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DUFUR — Anyone who played football has lasting memories from it. Some may have lasting injuries, too, but I was fortunate.

The sport is more than just a sport; it’s a brotherhood, and regardless of the level at which you strapped on pads, it holds some sort of emotional weight for every has-been and never-was.

After graduating, I remained involved with my program as an assistant coach who ran statistics. I played at the Class 1A level, which is eight-man football in Oregon.

Though there are more teams in Class 1A than any other division by far, these teams are far-flung, and you can find yourself traveling up to six hours for a league game in parts of the state.

For this reason, our team always looked forward to the Dufur Classic, a series of eight-man football games held in Dufur, Oregon where some of the best teams in the state could meet for pre-season exhibition games to flex on other leagues and build inertia.

The small town got up for the event, and it was a pleasant way to spend a late summer weekend.

By the numbers

My purview was mostly with statistics, so I really had no responsibilities outside of game time.

On the drive up, we’d look for red fox bounding through crop rows as we left the gorge corridor and made our way south.

Not every game was worth watching, so when we arrived, I found myself wandering.

It only took an hour or so to see the entire town, and in doing so, I noticed a small stream flowing through the heart of vintage Americana.

Fifteenmile Creek, a small tributary to the mainstem Columbia that flows into Oregon’s largest river just below Cushing Falls, was calling to me.

I always travel with fishing gear, so I double-checked the regulations to confirm my suspicions that it was open during that time of year (it’s open May 22 through Oct. 31) and found the nearest park. Fishing is restricted to artificial flies and lures, entirely catch and release, because there’s no point keeping the small, wild fish you’ll find here.

Time capsule

I parked at the Friends of Dufur Park and began fishing with a small Blue Fox spinner, my go-to lure once the treble hook has been replaced with a single hook to reduce mortality.

Wet wading a stream in the summertime is about as good as it gets. Any fish you happen to catch are a bonus.

The native Columbia redband trout, Oncorhynchus mykiss gairdnerii, that populated the stream were plentiful, aggressive and beautiful.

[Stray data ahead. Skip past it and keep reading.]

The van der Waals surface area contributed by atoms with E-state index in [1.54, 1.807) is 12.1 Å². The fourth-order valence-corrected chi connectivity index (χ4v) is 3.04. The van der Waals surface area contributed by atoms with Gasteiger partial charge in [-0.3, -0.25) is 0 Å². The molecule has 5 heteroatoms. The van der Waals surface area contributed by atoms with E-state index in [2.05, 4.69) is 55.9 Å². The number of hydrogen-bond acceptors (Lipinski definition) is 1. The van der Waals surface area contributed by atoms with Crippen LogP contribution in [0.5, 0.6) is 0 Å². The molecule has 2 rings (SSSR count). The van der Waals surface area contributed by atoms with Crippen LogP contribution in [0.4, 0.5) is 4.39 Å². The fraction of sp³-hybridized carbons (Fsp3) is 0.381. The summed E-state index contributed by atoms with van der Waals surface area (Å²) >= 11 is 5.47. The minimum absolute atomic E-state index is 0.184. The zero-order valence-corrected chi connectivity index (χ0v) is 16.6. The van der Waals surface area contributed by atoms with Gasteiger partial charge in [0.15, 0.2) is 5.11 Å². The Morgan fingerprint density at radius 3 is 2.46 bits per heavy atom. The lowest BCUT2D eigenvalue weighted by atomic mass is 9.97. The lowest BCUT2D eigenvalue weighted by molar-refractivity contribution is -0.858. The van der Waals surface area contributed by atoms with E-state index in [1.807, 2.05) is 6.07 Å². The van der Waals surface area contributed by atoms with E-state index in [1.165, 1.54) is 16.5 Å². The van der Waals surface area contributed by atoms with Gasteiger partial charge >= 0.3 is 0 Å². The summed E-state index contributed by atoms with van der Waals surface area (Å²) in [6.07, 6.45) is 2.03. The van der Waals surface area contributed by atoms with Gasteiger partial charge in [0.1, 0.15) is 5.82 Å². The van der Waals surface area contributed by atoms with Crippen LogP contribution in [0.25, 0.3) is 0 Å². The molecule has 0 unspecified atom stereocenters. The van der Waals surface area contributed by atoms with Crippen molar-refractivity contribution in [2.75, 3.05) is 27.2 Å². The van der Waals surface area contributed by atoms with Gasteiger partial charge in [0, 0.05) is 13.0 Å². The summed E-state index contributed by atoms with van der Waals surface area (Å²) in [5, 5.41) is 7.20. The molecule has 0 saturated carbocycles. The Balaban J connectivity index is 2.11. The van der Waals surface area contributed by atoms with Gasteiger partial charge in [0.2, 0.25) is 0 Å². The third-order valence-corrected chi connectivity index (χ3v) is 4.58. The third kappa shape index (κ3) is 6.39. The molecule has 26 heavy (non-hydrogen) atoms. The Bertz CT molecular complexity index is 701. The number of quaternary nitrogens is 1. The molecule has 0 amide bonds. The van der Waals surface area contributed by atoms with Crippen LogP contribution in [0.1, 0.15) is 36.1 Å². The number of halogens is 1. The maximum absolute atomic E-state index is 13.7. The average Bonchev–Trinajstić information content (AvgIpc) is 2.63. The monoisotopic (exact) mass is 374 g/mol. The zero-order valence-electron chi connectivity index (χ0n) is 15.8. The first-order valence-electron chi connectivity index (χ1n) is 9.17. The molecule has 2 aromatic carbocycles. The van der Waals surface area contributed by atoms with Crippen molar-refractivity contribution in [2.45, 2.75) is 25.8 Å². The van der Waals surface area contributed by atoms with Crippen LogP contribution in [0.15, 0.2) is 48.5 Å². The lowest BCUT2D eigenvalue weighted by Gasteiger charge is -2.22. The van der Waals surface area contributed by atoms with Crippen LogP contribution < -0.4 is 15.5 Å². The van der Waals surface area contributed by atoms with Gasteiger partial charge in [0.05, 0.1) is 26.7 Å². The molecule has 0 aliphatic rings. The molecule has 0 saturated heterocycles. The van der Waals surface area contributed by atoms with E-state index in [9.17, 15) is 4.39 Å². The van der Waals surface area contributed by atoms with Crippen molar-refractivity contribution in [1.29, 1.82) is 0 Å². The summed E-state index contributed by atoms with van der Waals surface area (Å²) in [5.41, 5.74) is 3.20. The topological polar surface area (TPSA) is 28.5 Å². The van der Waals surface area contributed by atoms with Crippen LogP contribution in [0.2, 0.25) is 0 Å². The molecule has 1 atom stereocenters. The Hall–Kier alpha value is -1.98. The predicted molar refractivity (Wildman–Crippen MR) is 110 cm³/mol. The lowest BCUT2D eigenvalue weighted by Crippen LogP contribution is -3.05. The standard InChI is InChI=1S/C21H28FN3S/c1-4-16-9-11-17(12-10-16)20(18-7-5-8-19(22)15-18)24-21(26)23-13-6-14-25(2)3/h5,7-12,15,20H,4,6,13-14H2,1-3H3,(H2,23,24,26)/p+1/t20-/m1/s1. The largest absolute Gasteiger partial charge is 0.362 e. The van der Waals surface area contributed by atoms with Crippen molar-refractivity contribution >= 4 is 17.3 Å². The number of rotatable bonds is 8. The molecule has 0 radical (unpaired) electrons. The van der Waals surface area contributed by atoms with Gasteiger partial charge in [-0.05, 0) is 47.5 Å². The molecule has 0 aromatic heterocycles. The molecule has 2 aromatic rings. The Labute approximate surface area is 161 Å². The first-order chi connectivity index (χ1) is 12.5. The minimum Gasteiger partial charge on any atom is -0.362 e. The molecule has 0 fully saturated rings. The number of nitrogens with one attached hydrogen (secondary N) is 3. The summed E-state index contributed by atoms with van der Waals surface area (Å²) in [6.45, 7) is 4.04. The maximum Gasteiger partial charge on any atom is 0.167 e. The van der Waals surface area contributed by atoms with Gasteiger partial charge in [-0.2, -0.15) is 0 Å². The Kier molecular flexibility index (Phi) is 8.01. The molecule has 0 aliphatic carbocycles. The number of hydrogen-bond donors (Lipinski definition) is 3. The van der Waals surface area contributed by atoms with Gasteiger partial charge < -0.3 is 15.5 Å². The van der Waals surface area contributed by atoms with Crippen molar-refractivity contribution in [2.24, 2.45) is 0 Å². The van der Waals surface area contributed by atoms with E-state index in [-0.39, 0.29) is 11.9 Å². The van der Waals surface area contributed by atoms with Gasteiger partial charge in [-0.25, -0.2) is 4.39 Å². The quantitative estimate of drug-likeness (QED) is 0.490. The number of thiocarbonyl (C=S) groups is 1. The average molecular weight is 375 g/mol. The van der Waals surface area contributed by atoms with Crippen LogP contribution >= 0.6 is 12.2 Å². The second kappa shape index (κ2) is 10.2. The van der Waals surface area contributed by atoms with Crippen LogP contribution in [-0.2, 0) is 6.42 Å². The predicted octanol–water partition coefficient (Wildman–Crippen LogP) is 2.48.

I jumped right into the shallow water, and as I wet-waded up and down, I appreciated the uniqueness of it all. I was fishing right in town, catching fish at a rate of about 20 per hour, and though I was surrounded by civilization, I was alone.

The babbling brook drowned out the cars and din of humanity, and I was fishing there in a time capsule, isolated in a bubble of nature that was relatively unchanged for more than a hundred years.


In the reverie of the moment, it was easy to lose sight of just how good the fishing was.

In a small stream, time of day isn’t significant, so as long as the water is clear enough for fish to see your bug or fish or crawfish imitation, they’ll smack it with gusto.

Unfortunately, I quickly lost my Blue Fox and had to resort to a Panther Martin. I love these lures, but they don’t allow you to swap out the treble hooks, so they aren’t my favorite.

As I pitched undercut banks, riffles, pools and current seams with my spinner and a small Rapala, the fish cooperated, reaffirming why wild native redband trout are my favorite species to target. They’re beautiful, aggressive and hard-fighting for their size — all character traits in stark contrast to the forgettable hatchery rainbow trout so many are familiar with.


Fish ranged from the tiny, 5-inch fish with eyes bigger than their stomachs to chunky fish between 12 and 14 inches long that hit my Rapala the second I twitched it in the water column.

The stream was healthy and supported several willing fish every few feet. Wild, native trout fishing this good is hard to come by this close to Portland. It was truly a treasure.

My outing the first afternoon yielded 34 fish in about two hours. Day two brought 31 to hand. I released every one carefully, taking time to appreciate the surroundings slightly reminiscent of the Powder River in Baker City but far more productive.

Fifteenmile Creek is a gem in the Gorge, and if you haven’t fished it, you should certainly consider making a trip later this summer. You may even be able to catch a football game or two.

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